Last night Leicestershire Police declined to comment on Mr Ashby's revelations, but confirmed it is now looking again into the earlier cases.
Janner's family have issued a statement insisting he was 'entirely innocent of any wrongdoing'. Of course they did. What else would you expect them to say, "Oh, yes, he's an old bugger"?
The head of Britain's top children's charity last night condemned the Director of Public Prosecutions (DPP) for her bungling of the Lord Janner child abuse scandal – putting her under greater pressure to quit.
Peter Wanless, the chief executive of the NSPCC, demanded that Alison Saunders explain her controversial decision to keep the sickening allegations against the Labour peer out of court. And he warned her poor handling of the case will deter victims coming forward in the future – and could heighten fears of an Establishment cover-up.
Mr Wanless's accusations, in a letter seen by The Mail on Sunday, will put the beleaguered DPP under greater pressure to step down or reconsider her decision to spare Lord Janner prosecution on the grounds that he has dementia.
In his letter, sent on Thursday, NSPCC chief and key Government adviser Mr Wanless told the DPP he was not challenging the medical evidence that Lord Janner has Alzheimer's so is unfit to stand trial.
|Peter Wanless the chief executive of the NSPCC, demanded that Alison Saunders |
explain her controversial decision to keep the sickening allegations
against the Labour peer out of court
Mr Wanless said justice should have been done – as the CPS admitted last week it should have charged him after three earlier investigations by Leicestershire Police.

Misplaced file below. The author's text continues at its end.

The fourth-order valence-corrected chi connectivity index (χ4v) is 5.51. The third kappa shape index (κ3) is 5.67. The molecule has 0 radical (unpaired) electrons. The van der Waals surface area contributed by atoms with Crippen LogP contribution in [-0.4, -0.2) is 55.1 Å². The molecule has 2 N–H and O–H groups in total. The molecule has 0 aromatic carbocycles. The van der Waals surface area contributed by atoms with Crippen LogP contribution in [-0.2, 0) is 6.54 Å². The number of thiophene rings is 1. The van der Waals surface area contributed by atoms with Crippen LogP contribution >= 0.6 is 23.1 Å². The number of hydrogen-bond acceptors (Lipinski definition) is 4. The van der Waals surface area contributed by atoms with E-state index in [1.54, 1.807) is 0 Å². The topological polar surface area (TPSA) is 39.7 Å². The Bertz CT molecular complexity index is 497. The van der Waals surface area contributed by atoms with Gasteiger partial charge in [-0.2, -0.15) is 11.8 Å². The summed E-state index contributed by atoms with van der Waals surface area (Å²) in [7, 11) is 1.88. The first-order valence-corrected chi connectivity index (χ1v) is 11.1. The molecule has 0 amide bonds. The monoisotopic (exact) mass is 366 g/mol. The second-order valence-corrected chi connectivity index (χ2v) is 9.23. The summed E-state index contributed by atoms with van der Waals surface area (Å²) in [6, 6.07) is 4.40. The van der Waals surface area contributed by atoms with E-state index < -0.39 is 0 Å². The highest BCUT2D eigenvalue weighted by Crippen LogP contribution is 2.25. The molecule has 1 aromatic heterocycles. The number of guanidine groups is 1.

He wrote: 'Given the exceptional historical mistakes in this matter, I would like to understand why you did not deem it in the public interest to have a trial of facts, given this legal mechanism exists to enable the alleged victims to present their evidence in court and have a decision made as to whether Lord Janner carried out the alleged acts.
'The decision by the CPS enables the disparity in the public arena between the position of the alleged victims and those of Lord Janner's family to exist in perpetuity.'
He went on: 'With victims of child sexual abuse, it is the very fact of being able to give evidence in court and have a decision made on the allegations which is so crucial.
'The courage required to come forward when you are or have been a victim of child sexual abuse should not be underestimated.
'We are concerned as to the unintentional consequences the situation could have on encouraging other victims of child sexual abuse to come forward, particularly if the accused sits in a position of influence or power.'
Is it possible that deterring victims from coming forward was part of the intent?
Mr Wanless's letter will carry weight as he is a former senior civil servant who last year was called upon by the Home Office to search its archives for the notorious 'Dickens dossier' on alleged VIP paedophiles.
Mrs Saunders, however, believes it would be wrong to hold a trial of facts, because they are usually used when the suspect poses a danger to the public and a judge needs to impose an order to ensure they receive hospital treatment.
Sounds like it qualifies to me. However, as I pointed out a few days ago, there has been a precedent of holding a trial for a man with advanced dementia. Lord Janner could be tried in absentia!
She told the BBC last week: 'The medical evidence was very clear in this case that there was no ongoing risk.' Oh, right, yeah. What medical evidence?
Mr Wanless still believes that Lord Janner's accusers need to be satisfied that justice has been done.
Mrs Saunders suffered another knock last night after a Survation/MoS poll said calls for her to resign are supported by 44 per of the public with 27 in favour of her staying on.